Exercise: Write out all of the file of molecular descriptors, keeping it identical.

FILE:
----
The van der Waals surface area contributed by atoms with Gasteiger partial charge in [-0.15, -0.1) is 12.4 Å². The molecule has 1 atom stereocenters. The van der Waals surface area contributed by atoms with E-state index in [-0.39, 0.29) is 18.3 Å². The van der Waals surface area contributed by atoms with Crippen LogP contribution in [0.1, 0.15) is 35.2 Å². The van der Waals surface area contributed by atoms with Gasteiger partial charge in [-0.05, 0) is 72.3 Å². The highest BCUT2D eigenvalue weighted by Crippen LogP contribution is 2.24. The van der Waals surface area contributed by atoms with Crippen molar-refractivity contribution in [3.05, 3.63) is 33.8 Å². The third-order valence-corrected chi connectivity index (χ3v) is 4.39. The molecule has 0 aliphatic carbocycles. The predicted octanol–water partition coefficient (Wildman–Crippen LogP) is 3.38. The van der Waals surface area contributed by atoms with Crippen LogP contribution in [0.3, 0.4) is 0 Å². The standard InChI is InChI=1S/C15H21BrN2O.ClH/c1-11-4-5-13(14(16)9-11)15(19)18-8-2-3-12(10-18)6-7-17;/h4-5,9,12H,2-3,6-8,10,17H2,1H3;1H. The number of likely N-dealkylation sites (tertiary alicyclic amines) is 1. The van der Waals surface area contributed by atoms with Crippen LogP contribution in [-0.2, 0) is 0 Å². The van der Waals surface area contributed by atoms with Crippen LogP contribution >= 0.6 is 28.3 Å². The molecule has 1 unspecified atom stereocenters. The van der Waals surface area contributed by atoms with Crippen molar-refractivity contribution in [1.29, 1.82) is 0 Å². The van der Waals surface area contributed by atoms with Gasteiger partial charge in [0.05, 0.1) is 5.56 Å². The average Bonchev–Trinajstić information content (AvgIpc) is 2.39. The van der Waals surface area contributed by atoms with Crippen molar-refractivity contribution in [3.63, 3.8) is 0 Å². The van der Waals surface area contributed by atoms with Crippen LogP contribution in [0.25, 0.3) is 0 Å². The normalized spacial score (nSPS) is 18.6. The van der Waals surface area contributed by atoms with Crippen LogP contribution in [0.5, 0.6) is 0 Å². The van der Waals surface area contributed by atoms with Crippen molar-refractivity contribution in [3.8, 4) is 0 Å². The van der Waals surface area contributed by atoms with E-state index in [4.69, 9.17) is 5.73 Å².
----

The van der Waals surface area contributed by atoms with Gasteiger partial charge in [-0.15, -0.1) is 12.4 Å². The molecule has 1 atom stereocenters. The van der Waals surface area contributed by atoms with E-state index in [-0.39, 0.29) is 18.3 Å². The van der Waals surface area contributed by atoms with Crippen LogP contribution in [0.1, 0.15) is 35.2 Å². The van der Waals surface area contributed by atoms with Gasteiger partial charge in [-0.05, 0) is 72.3 Å². The highest BCUT2D eigenvalue weighted by Crippen LogP contribution is 2.24. The van der Waals surface area contributed by atoms with Crippen molar-refractivity contribution in [3.05, 3.63) is 33.8 Å². The third-order valence-corrected chi connectivity index (χ3v) is 4.39. The molecule has 0 aliphatic carbocycles. The predicted octanol–water partition coefficient (Wildman–Crippen LogP) is 3.38. The van der Waals surface area contributed by atoms with Crippen LogP contribution in [0.3, 0.4) is 0 Å². The standard InChI is InChI=1S/C15H21BrN2O.ClH/c1-11-4-5-13(14(16)9-11)15(19)18-8-2-3-12(10-18)6-7-17;/h4-5,9,12H,2-3,6-8,10,17H2,1H3;1H. The number of likely N-dealkylation sites (tertiary alicyclic amines) is 1. The van der Waals surface area contributed by atoms with Crippen LogP contribution in [-0.2, 0) is 0 Å². The van der Waals surface area contributed by atoms with Crippen LogP contribution >= 0.6 is 28.3 Å². The molecule has 1 unspecified atom stereocenters. The van der Waals surface area contributed by atoms with Crippen molar-refractivity contribution in [1.29, 1.82) is 0 Å². The van der Waals surface area contributed by atoms with Gasteiger partial charge in [0.05, 0.1) is 5.56 Å². The average Bonchev–Trinajstić information content (AvgIpc) is 2.39. The van der Waals surface area contributed by atoms with Crippen molar-refractivity contribution in [3.63, 3.8) is 0 Å². The van der Waals surface area contributed by atoms with Crippen LogP contribution in [0.25, 0.3) is 0 Å². The normalized spacial score (nSPS) is 18.6. The van der Waals surface area contributed by atoms with Crippen LogP contribution in [0.5, 0.6) is 0 Å². The van der Waals surface area contributed by atoms with Crippen molar-refractivity contribution in [3.8, 4) is 0 Å². The van der Waals surface area contributed by atoms with E-state index in [4.69, 9.17) is 5.73 Å².